It really is still the Easter break and, as I said last week, I wouldn’t usually be sharing a message. But I will and you can choose to read, or not. A rhetorical question: Am I just doing these for my own sanity / routine / structure?
We’ve been notionally closed again this week and we haven’t been sending work to students. I suppose we and they need that break. We, who work in education, are creatures of habit or slaves to the college calendar (delete as appropriate) and many of us and then hold onto the rhythms of the college year. Even when those days / dates have been wrenched away from us we do seem to function better knowing that we are following something of the ‘normal’ structures. We haven’t been sending work to our students this week but many of us and them will have been getting up at the same time, working in the same way and taking breaks to the college clock. The very least of this is that one can feel free to break for the day come 4.00pm or 6pm or whenever is the typical / usual end to the working day. The evenings, the time spent with our partners, our families, our children are more acutely felt and appreciated if we have ‘earned’ that time.
Last week I did make mention of all those who are suffering financially or economically during this crisis. However, this week I have given thought to those who might be suffering dislocation and loneliness. I feel privileged to have my immediate family close at hand. I can ‘meet’ wider circles of family and friends through Google Meet, Zoom and Facetime – it may not be ideal, but it is a substitute of substance and comfort. My personal situation brings into sharp focus the acute differences others may experience. There are many who will be living alone; social distancing and socially isolated. There are many who cannot make real human connections; be that in the real world or through the IT packages available. There are many who, without daily connectivity with other people, will feel deep despair, loneliness and hopelessness. If you are one of those people please find a connection, make some contact and reach out. If you know one of those people, please make a connection and reach out.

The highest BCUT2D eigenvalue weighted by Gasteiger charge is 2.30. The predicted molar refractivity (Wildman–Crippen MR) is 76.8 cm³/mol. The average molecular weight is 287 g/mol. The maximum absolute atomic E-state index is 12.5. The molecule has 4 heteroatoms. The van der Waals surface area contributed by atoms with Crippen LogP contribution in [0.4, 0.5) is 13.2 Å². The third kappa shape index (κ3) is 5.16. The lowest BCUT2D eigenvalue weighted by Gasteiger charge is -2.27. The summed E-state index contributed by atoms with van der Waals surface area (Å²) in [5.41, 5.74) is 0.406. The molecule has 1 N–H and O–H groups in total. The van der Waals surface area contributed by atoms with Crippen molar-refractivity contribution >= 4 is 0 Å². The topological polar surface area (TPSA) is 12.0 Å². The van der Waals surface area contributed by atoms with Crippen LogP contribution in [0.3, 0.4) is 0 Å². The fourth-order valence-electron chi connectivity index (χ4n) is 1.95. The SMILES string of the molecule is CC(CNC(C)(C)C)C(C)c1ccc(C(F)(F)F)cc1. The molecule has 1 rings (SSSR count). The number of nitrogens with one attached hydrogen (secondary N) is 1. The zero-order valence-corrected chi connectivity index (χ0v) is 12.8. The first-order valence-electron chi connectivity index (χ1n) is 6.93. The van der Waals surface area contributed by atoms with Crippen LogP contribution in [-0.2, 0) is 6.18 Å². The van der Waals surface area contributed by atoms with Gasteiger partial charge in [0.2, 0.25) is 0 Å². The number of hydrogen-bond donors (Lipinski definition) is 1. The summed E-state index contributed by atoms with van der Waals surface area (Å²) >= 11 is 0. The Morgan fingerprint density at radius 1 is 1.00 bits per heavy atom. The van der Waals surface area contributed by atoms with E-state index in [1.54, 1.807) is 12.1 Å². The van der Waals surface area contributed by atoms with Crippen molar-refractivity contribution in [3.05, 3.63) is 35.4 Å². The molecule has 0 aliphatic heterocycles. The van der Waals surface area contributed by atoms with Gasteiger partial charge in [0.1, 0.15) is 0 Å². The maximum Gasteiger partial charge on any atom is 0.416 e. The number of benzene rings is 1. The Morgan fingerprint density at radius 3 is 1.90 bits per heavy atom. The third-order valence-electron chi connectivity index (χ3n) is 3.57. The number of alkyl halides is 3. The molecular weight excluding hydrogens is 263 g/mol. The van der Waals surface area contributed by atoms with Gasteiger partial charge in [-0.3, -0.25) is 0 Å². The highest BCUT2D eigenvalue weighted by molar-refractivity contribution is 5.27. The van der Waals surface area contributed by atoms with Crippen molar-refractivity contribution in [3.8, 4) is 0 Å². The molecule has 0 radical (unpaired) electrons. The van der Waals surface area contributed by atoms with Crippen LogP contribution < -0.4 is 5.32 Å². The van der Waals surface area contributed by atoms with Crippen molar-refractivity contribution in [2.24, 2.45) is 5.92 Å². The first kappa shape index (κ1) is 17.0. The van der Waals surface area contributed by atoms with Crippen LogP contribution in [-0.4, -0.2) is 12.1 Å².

Yet again in the words of Jesse: This week I have been mostly….
I moved on to baking a Victoria Sponge. And, critically, a bag of plain flour has been sourced – so we can have Yorkshire puddings again this Sunday and I can plan next week’s cake now.
Sadly, Linguistica Spanish has come to an end – they were asking for a subscription; I’m not that keen! I’m now on with Duolingo – it looks like a primary school children’s website, with lots of cartoon characters to help me on my way, but it’s free and accessible.
Stay strong, stay safe, stay healthy, stay connected and stay sane. And remember that this will pass.
“The Chinese use two brush strokes to write the word ‘crisis.’ One brush stroke stands for danger; the other for opportunity. In a crisis, be aware of the danger–but recognize the opportunity.” John F. Kennedy
Don’t feel the need to read on but if you want to …
Ongoing Comedy Connections. All roads lead to this sitcom. The ‘daddy’ of them all, with the Godfather of all British sitcom performers: Ronnie Barker (not the small Scottish Ronnie with glasses!) Again, it really is in the script but, equally in the performances. The characters, singular and different, all come together in this desperate place, for desperate men. On the surface this sitcom is lighter of touch and shallower than the others I’ve suggested, however there’s so much to it when the surface is scratched just a little.